Specificity and the structure of the vp



Descargar 134,34 Kb.
Fecha de conversión08.06.2017
Tamaño134,34 Kb.


SPECIFICITY AND THE STRUCTURE OF THE VP*

Norberto Moreno Quibén

Universidad de Castilla la Mancha-Instituto Universitario Ortega y Gasset (IUOG)

e-mail: nmoreno@ceu-tr.uclm.es

2nd draft (February 2001)

Comments are wellcome

  1. Introduction


In this paper, we examine the specific/nonspecific ambiguity of indefinite NPs in the domain of verbal complementation.

We propose that the notion of scope of an intensional predicate may be defined in syntactic terms. In particular, we will define the scope of an intensional verb as the minimal domain of the verb in terms of Chomsky 1995. Indefinite NPs that are in the minimal domain of an intensional verb at LF will have the option of the nonspecific interpretation.

From a theoretical point of view, our proposal offers a new argument for the existence of a vP phase or cycle. In a model of grammar without Deep Structure as an independent level of representation, the nonspecific construal in the interpretation of indefinite NPs that are internal arguments of an intensional verb must be at work at the same phase or cycle in which thematic relations are interpreted. This phase or cycle must be precisely the vP.

  1. General Remarks on the Specific/Nonspecific Ambiguity


The specific/nonspecific ambiguity in the interpretation of indefinite NPs.

  1. John wants to catch a fish.

The specific interpretation of the indefinte NP a fish can be paraphrased as in (2).

  1. There is a fish such that John wants to catch it.

The nonspecific interpretation of the indefinite a fish can be paraphrased as follows (Fodor 1976).

  1. John wants there to be a fish such that he catches to.

Opaque contexts

From the truth of a sentence such as (1), in the nonspecific interpretation of the indefinite NP, we cannot infer the existence of an entity such that it is a fish and John catches it. The interpretation of the indefinite NP is dependent on the verb want. We say that the verb want induces an opaque context in which the logical rule of existential generalization does not apply. The sentence in (1) can be true even if there does not exist an entity such that John catches it.



  1. a. John caught a fish.

b. x (fish (x) & John catches x)

The verb catch does not belong to the class of verbs that induce opaque contexts. The application of the existential generalization is valid.

Substitution of coreferential terms


  1. a. My (only) brother is an engineer.

  2. b. John is my brother.

  3. John is an engineer.

Opaque contexts do no validate this type of inference. In these contexts, substitution of coreferential terms does not preserve truth conditions (in general). Therefore, a sentence like (10) cannot be made to follow from (8).

  1. a. Valeria believes that my brother is an engineer.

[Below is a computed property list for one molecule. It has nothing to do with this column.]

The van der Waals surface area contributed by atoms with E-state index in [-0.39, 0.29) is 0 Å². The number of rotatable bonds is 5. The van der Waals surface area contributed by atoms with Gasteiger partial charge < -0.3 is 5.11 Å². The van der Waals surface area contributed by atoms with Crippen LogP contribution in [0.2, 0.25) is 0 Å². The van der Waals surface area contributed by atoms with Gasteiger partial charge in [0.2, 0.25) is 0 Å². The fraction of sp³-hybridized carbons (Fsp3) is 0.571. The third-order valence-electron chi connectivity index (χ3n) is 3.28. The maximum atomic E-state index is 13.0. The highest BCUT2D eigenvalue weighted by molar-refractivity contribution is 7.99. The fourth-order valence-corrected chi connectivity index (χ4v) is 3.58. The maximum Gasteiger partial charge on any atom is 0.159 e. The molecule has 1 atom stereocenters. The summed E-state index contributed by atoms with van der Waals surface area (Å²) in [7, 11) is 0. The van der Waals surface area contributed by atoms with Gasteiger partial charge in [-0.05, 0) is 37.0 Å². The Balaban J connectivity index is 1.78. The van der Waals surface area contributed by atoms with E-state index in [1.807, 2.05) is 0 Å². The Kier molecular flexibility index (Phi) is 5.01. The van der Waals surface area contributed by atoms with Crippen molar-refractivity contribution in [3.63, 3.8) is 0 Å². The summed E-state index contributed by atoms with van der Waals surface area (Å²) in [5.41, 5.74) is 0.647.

2. b. John is my brother.

  3. Valeria believes that John is an engineer.

The class of verbs inducing this particular kind of context includes the following

  1. aceptar, aconsejar, buscar, creer, desear, intentar, merecer, pedir, perseguir, prometer, proponer, querer, sugerir...

(accept, suggest, look for, believe, wish for, hope for, try, deserve, ask for, intend, promise, want,...)

Syntactic enviroments that induce the possibility of having nonspecific interpretations of indefinite NPs (Jackendoff 1971, 1972; Bosque in press).

Modality expressions:


  1. a. John may have caught a fish.

  2. b. A rattlesnake can kill you.

The constraint that applies to the nonspecific interpretation of the indefinite NP in these cases claims that the existence of an identifiable referent is possible (Jackendoff 1971).

Temporal operators:

Future tense or subjunctive mood (Bello 1988, Fernández Ramírez 1986).


  1. Valeria will bring a boy to the party.

  2. Cuando Valeria traiga un chico a la fiesta, lo celebraremos.

When Valeria bring-SUBJ. a boy to the party, it celebrate-FUTURE-1st. Pl.

‘In case Valeria comes with a boy to the party, we will celebrate it’

The condition placed on the NP claims that there is no identifiable referent at the present, but it may be one in the future or when the situation expressed by the sentece comes about.

Negation


  1. John didn’t catch a fish.

The specific interpretation of the indefinte NP a fish is difficult to obtain under normal intonative conditions.

Coreference with a definite pronoun in a conjoined clause requires the specific interpretation of the NP.



  1. # ...but Peter caught it.

The condition placed on the interpretation of the nonspecific interpretations claims that there is no identifiable referent at all.

Quantifiers

Indefinite NPs may have nonspecific interpretations when they appear under the scope of quantified expressions.


  1. a. All of the boys told me a story.

  2. b. Some tourists brought a souvenir with them.

Generic sentences

Indefnite NPs that appear in sentences that express charactering properties of the entitites of which they are predicated often receive nonspecific interpretations (Jackendoff 1971, 1972; Carlson 1977, Chierchia 1995).



  1. a. A rhino eats small snakes.

  2. b. A dinosaur ate the leaves of the tall trees.


  1. Specificity and the Case of Internal Arguments

    1. The scope of intensional predicates